Considered to be the film that put both gothic goddess Barbara Steele and influential Italian film director Mario Bava on the map, Black Sunday itself arguably set the standards for what we see (or saw for the time) as gothic horror. It’s a dark and dreary film, but beautiful to look at with highly contrasting blacks and whites setting the mood, creating unsettling visuals that you can’t help but to be in awe over.
The film opens with a body tensing execution, as witch Asa Vajda (Barbara Steele) has the Mask of Satan pounded onto her face by a giant man dressed as an executioner. Pure nightmare fuel! Just as she is about to be burned, but rain pours from the sky, seemingly out of nowhere. Instead, she is laid to rest in a coffin deep in a tomb, protected by a cross. Before she finally dies, she shouts curses upon her tormentors, swearing to kill the Vajda family. You know, typical witch stuff.
Two hundred years pass as a pair of traveling doctors, Doctor Kruvajan (Andrea Checci) and Gorobec (John Richardson) stumble upon the tomb one night while awaiting repairs on their carriage. The duo incidentally spill a few drops of blood into the coffin while destroying the cross (in what could be viewed now as kinda silly battle with a giant bat), thus awakening and bringing Asa back to life. Her ancestor Katia would make a perfect vessel for her to possess, as she looks identical (of course, this is Barbara Steele in her first duel role). As her ghost tries to influence the two doctors, her loyal servant (Arturo Dominici) tries to dispose of Katia’s father so that they may fulfill their vengeance from two centuries ago.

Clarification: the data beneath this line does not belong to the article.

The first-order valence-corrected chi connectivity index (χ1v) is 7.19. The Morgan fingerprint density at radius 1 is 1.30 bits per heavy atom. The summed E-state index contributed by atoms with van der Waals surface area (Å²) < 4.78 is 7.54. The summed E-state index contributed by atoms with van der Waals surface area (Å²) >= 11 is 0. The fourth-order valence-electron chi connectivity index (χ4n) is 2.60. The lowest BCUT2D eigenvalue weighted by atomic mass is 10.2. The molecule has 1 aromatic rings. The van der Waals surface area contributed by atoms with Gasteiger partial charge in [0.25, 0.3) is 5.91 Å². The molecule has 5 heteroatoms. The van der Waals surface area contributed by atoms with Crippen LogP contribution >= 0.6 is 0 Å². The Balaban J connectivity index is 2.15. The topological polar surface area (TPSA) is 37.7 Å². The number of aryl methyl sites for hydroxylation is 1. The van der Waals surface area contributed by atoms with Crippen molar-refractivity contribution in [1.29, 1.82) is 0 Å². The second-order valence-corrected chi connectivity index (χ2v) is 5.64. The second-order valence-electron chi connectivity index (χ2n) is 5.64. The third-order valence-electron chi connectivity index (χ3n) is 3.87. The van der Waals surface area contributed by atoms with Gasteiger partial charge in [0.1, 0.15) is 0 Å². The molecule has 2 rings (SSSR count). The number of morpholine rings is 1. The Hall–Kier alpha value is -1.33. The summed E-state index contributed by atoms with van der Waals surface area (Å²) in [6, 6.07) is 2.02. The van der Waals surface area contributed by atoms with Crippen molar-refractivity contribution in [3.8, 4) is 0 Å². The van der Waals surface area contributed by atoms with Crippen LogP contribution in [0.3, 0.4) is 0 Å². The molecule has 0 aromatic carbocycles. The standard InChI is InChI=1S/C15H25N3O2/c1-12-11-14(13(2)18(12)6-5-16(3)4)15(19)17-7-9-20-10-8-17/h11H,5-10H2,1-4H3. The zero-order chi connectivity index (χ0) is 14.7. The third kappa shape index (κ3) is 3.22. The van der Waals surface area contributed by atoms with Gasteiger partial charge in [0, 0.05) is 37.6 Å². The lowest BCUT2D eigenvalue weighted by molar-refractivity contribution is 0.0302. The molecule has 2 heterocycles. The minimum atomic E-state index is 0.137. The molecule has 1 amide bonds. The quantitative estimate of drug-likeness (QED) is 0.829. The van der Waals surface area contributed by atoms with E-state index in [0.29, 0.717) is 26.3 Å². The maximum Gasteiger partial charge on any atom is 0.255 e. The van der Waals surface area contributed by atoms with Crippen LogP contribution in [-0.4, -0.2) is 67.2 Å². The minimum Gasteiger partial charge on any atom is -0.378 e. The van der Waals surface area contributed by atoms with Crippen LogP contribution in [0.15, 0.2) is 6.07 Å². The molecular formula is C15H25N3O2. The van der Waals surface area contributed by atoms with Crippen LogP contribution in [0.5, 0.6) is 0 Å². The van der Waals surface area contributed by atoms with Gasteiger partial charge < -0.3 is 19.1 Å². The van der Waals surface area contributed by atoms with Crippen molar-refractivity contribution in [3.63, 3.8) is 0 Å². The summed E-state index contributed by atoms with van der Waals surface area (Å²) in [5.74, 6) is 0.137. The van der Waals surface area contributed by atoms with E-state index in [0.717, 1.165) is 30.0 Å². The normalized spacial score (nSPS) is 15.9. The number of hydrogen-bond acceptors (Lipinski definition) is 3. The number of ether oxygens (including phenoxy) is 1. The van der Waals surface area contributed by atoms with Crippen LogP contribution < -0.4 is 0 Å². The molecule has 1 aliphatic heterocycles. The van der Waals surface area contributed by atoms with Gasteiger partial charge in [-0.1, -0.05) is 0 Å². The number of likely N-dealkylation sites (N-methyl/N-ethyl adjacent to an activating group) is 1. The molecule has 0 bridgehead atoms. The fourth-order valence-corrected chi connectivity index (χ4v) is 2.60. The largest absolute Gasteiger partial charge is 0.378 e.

While I personally regard A Bay of Blood, aka Twitch of the Death Nerve, as my favorite Mario Bava film, it’s Black Sunday that is debatably his finest film and I can’t (and won’t) argue against that. It’s simply one of the most atmospheric films I’ve ever seen. When you sit back and look at the film’s visuals, such as the opening scene of the mask being nailed to Asa’s face, shots of her in the coffin and her servant emerging from the shadows, it really draws out the dreadfulness of the situation while making it remarkably beautiful to look at. The blacks seemingly paint over the lights, detailing structures and facial features like some sort of pulp comic.
Speaking of all the darks used, Barbara Steele, who has dark hair, dark eyes and wears all blacks, stands out visually like she could pop out the screen at any moment. Her performance is noteworthy also, as both the damsel in distress and Katia and as the sinister Asa. While she isn’t at her sexiest, don’t get me wrong… she is still very damn sexy. Everyone else does a nice job as well, especially John Richardson, but you’ll be too focused on Barbara.
As for the disc itself, this is the AIP version of the film, mastered in HD from the original negatives and released on Blu-ray from Kino. The AIP version is what most of us grew up seeing on TV in the 80’s, which has nearly three minutes of footage cut from the movie (mostly pertaining gore), different (and notably worse) voice dubbing and a different score from Les Baxter, which is actually rather fitting for the film. Quality wise, the film looks amazing, as I’m sure you gathered since I’ve gone on and on about how beautiful it looks. Of course, it does have some minor film damage and grain, but it’s nothing to complain about. If anything, it adds to the atmosphere of the film. The sound is very good as well, all dialogue sounding nice and the music is leveled, nothing distorting or sounding overpowering. If you’re looking for extras, however, you may find it bare, as the only thing you will find here is a US theatrical trailer and other Bava film trailers.
When it comes down to it, I would say pick up Kino’s European cut of the film. This is the preferred version of the film, running three minutes longer (adding in those deleted gore shots) and the disc at least offers an audio commentary track. Personally, I also like the soundtrack better and the dubbing isn’t nearly as bad. Not to say that this cut butchers the film, I, like most, prefer the European cut. It’s a shame both cuts of the film aren’t on one single disc, like most films are. Maybe it was a rights issue, but it would be hard to seek this one out and repurchase it if you already own the European cut, unless you’re looking to complete your collection. Still, a remarkable film and either cut is definitely worth having in your collection. I’d consider it mandatory.